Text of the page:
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Biophysical Reviews

, Volume 11, Issue 6, pp 851–872 | Cite as

Understanding biochemical processes in the presence of sub-diffusive behavior of biomolecules in solution and living cells

  • Sujit BasakEmail author
  • Sombuddha Sengupta
  • Krishnananda Chattopadhyay
Review

Abstract

In order to maintain cellular function, biomolecules like protein, DNA, and RNAs have to diffuse to the target spaces within the cell. Changes in the cytosolic microenvironment or in the nucleus during the fulfillment of these cellular processes affect their mobility, folding, and stability thereby impacting the transient or stable interactions with their adjacent neighbors in the organized and dynamic cellular interior. Using classical Brownian motion to elucidate the diffusion behavior of these biomolecules is hard considering their complex nature. The understanding of biomolecular diffusion inside cells still remains elusive due to the lack of a proper model that can be extrapolated to these cases. In this review, we have comprehensively addressed the progresses in this field, laying emphasis on the different aspects of anomalous diffusion in the different biochemical reactions in cell interior. These experiment-based models help to explain the diffusion behavior of biomolecules in the cytosolic and nuclear microenvironment. Moreover, since understanding of biochemical reactions within living cellular system is our main focus, we coupled the experimental observations with the concept of sub-diffusion from in vitro to in vivo condition. We believe that the pairing between the understanding of complex behavior and structure-function paradigm of biological molecules would take us forward by one step in order to solve the puzzle around diseases caused by cellular dysfunction.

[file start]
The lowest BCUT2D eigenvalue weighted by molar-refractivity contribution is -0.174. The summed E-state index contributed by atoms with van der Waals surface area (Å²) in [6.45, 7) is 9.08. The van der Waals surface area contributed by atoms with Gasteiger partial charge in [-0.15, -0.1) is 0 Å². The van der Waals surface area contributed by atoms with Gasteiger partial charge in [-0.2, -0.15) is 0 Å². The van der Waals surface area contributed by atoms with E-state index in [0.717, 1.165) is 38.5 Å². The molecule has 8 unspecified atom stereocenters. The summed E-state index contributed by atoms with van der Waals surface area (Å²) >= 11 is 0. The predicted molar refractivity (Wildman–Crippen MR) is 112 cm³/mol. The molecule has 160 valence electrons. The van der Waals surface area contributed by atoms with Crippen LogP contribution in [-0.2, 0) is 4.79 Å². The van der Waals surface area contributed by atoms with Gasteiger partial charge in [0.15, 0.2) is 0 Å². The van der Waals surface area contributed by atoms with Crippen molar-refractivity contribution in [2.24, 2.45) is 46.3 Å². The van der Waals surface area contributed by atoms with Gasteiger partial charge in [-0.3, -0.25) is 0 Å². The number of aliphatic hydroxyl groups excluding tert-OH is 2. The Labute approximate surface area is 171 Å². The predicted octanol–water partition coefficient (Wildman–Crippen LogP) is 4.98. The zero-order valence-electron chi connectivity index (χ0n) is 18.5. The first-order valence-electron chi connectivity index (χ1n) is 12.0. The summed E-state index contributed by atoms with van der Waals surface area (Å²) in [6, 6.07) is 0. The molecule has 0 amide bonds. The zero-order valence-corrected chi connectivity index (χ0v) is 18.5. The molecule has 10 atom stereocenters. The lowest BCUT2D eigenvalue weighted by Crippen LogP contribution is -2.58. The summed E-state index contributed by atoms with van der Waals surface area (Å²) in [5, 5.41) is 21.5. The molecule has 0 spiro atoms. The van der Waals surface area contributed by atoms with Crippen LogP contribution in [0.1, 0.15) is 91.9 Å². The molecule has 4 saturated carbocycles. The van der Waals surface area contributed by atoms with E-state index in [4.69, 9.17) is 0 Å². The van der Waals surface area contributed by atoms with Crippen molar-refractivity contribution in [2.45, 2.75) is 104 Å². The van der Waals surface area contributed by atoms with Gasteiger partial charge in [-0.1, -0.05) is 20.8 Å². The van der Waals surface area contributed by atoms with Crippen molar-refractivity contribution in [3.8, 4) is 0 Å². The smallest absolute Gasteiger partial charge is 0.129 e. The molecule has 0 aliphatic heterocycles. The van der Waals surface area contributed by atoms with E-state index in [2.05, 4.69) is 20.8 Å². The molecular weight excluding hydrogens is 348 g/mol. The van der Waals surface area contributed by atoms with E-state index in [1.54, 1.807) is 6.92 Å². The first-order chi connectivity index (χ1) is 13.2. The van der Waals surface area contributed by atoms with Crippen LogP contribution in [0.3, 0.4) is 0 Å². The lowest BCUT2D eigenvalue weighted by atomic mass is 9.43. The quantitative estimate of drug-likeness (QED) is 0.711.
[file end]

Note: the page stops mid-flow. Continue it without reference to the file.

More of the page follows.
Keywords

Anomalous diffusion Macromolecular crowding Protein stability Conformational equilibria Protein–protein interaction Biological functions Gene expression 

Notes

Acknowledgments

We would like to thank members of Krish lab for their critical inputs and their help. KC thanks CSIR for the funding.

Compliance with ethical standards

Conflict of interest

Sujit Basak declares that he has no conflict of interest. Sombuddha Sengupta declares that he has no conflict of interest. Krishnananda Chattopadhyay declares that he has no conflict of interest.

Ethical approval

This article does not contain any studies with human participants or animals performed by any of the authors.

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© International Union for Pure and Applied Biophysics (IUPAB) and Springer-Verlag GmbH Germany, part of Springer Nature 2019

Authors and Affiliations

  1. 1.Biochemistry and Molecular PharmacologyUniversity of Massachusetts Medical SchoolWorcesterUSA
  2. 2.Protein Folding and Dynamics Lab, Structural Biology and Bioinformatics, CSIR-Indian Institute of Chemical Biology (CSIR-IICB)KolkataIndia

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